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Using the Info.plist

Every application on OS-X has a Info.plist file. When writing a utility like SwifterLog I find it nicer if the log levels can be set in a plist rather than in code.

But then it is necessary to access the Info.plist's properties during initialisation. Luckily Apple has made this easy. I use the following code to achieve this:

   init() {
        // Try to read the settings from the app's Info.plist
        if  let infoPlist = Bundle.main.infoDictionary,
            let config = infoPlist["SwifterLog"] as? Dictionary<String, AnyObject> {
                if let als = config["aslThreshold"] as? NSNumber {
                    if als.intValue >= Level.debug.rawValue &&
                       als.intValue <= Level.none.rawValue {
                        aslThreshold = Level(rawValue: als.intValue)!
                    } else {
                        // "Info.plist value for aslThreshold in SwifterLog out of bounds"


The corresponding entries in the plist file look as follows:

<?xml version="1.0" encoding="UTF-8"?>
<!DOCTYPE plist PUBLIC "-//Apple//DTD PLIST 1.0//EN" "">
<plist version="1.0">


As you can see, I have added a dictionary item "SwifterLog" to the Info.plist file, and in that dictionary the configuration items for SwifterLog.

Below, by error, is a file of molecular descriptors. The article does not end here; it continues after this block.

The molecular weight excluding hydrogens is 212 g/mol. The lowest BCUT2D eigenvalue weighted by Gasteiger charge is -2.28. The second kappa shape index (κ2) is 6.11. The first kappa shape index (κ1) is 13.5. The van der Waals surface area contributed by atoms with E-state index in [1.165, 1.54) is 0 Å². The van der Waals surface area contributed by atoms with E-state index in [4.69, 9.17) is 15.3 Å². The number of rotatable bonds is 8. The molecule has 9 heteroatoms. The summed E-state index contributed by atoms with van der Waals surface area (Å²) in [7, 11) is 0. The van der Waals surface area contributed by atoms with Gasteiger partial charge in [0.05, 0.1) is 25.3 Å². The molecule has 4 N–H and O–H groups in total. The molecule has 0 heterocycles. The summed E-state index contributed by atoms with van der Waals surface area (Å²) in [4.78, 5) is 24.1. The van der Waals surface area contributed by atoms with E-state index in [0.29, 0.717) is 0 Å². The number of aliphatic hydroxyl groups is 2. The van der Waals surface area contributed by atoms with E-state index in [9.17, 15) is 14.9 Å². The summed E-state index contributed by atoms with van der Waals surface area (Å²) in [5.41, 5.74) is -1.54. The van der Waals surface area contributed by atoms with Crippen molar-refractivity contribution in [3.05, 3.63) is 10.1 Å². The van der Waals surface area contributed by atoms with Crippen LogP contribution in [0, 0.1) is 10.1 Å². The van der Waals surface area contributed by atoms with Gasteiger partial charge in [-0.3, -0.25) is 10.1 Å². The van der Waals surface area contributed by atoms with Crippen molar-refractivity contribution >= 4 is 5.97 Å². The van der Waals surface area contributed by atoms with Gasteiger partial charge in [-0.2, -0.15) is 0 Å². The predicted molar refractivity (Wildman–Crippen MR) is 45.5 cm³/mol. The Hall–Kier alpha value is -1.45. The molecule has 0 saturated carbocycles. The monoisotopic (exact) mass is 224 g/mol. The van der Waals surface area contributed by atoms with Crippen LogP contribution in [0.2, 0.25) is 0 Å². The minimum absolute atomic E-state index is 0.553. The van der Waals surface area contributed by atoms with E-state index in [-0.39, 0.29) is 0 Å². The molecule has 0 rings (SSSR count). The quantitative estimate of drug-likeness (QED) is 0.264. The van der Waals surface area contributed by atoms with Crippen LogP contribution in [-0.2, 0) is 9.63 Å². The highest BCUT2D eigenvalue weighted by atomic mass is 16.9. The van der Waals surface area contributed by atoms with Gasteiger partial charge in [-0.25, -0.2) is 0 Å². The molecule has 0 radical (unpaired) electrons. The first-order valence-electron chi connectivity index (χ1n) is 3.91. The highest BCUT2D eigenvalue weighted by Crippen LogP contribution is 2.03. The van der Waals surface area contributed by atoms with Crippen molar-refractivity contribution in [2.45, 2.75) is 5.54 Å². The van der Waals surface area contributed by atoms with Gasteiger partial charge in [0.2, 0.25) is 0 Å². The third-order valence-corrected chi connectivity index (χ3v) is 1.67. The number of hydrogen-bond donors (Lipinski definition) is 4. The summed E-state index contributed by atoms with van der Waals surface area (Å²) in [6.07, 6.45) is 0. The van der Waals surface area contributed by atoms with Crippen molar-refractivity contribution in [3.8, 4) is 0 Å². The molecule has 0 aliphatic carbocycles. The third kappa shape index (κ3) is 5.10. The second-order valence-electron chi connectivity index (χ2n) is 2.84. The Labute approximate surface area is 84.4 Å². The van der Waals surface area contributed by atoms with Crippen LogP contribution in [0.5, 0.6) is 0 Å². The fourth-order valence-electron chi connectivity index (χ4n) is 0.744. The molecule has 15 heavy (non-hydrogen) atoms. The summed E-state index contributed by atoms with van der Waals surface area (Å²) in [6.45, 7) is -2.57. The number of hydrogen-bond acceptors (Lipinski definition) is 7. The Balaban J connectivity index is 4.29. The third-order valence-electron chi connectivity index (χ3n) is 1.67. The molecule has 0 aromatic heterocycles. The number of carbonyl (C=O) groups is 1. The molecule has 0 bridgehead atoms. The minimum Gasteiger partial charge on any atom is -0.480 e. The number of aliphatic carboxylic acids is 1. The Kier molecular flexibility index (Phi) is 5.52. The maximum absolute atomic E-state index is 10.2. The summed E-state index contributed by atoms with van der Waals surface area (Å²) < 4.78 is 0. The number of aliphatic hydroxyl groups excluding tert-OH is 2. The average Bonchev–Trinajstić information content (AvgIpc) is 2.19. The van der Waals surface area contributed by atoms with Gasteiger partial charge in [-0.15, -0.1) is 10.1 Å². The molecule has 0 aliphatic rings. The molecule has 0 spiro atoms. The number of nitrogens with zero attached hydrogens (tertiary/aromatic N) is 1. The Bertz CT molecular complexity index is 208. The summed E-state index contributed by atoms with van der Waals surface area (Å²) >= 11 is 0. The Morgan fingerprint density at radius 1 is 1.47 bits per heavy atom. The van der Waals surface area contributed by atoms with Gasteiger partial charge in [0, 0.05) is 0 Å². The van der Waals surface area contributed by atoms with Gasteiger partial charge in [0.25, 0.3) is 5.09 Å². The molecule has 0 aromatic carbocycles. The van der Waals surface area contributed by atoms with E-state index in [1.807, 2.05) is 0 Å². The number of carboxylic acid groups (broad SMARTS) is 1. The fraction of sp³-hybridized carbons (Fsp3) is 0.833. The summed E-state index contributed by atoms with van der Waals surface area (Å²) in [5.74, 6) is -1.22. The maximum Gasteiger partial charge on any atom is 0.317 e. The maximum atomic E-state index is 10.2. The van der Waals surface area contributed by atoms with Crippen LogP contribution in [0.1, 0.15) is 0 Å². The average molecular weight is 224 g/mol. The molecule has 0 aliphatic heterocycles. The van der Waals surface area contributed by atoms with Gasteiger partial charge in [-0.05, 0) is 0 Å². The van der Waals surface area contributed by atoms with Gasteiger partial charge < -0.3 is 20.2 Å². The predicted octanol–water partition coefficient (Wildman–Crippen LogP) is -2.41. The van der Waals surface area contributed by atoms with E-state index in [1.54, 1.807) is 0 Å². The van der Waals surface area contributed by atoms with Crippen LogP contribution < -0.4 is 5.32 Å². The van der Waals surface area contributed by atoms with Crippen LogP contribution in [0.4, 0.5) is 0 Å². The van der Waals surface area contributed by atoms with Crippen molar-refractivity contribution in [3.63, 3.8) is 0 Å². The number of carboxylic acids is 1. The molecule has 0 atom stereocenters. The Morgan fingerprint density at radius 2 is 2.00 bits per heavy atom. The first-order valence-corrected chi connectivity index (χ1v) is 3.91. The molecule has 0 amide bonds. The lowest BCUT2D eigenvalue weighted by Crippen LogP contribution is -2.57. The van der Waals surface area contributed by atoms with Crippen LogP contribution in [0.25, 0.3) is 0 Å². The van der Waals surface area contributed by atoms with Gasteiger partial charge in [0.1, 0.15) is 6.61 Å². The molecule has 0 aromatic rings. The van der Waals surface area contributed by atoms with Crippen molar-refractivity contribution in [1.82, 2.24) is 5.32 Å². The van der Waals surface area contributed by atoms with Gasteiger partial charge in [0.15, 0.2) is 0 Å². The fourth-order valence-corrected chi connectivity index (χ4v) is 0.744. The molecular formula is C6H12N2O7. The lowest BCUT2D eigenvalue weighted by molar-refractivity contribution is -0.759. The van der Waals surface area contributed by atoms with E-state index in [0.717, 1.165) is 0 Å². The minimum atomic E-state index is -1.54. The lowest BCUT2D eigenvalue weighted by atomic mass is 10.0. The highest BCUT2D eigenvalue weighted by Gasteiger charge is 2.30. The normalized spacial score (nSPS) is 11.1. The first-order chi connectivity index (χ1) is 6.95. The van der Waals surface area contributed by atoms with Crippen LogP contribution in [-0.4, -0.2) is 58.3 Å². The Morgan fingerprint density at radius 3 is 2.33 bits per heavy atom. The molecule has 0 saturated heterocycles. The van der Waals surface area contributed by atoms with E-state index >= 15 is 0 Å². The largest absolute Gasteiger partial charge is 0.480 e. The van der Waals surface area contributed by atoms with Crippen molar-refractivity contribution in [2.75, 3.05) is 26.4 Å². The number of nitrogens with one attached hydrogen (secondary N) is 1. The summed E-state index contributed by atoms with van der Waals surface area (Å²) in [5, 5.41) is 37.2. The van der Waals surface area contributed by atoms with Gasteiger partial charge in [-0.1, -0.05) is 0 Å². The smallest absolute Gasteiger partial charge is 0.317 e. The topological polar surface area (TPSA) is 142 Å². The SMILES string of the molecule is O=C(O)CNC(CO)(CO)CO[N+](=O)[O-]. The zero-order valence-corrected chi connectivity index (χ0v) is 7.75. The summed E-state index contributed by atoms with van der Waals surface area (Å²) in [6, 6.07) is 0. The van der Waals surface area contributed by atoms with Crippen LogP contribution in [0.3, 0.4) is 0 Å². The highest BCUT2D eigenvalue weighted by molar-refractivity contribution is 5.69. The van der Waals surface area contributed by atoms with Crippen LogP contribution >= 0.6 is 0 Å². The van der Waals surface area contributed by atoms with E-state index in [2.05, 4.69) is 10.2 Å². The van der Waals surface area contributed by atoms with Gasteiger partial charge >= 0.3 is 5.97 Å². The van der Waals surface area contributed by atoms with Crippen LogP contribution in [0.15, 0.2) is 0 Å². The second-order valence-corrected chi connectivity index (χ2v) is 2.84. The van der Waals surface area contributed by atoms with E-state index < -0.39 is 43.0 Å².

Consequently, in the source code I first need to gain access to the Info.plist, then the SwifterLog dictionary and then to the configuration items.
Swift allows us to encapsulate this nicely by using the conditional assignment. Notice that this also ensures that when the Info.plist does not contain a SwifterLog dictionary the default values in the code will be used. So the programmer has the choice of using the Info.plist, setting the configuration values in code, or simply using the default values.

Since errors are easily made, it is recommended to check the values in the Info.plist file before assigning them to the configuration parameters. This can save hours of bug-hunting!

Btw: Please note that I have manually changed the above code to be more compact for display purposes on screen. It is no longer identical to the swifterLog code. But you can check that out yourself by downloading SwifterLog...

Using the Info.plist is a nice enough feature, but when you code-sign your application it is no longer possible to change the Info.plist after distribution. While the end-user can edit the Info.plist file, GateKeeper won't start the application if the Info.plist is modified. If you need the capability for the end-user to modify plist values, you are out of luck. Unless you distribute the application without code-signing. I.e not through the App-store. Which of course can only be done for OS-X applications, not iOS applications.

Happy coding

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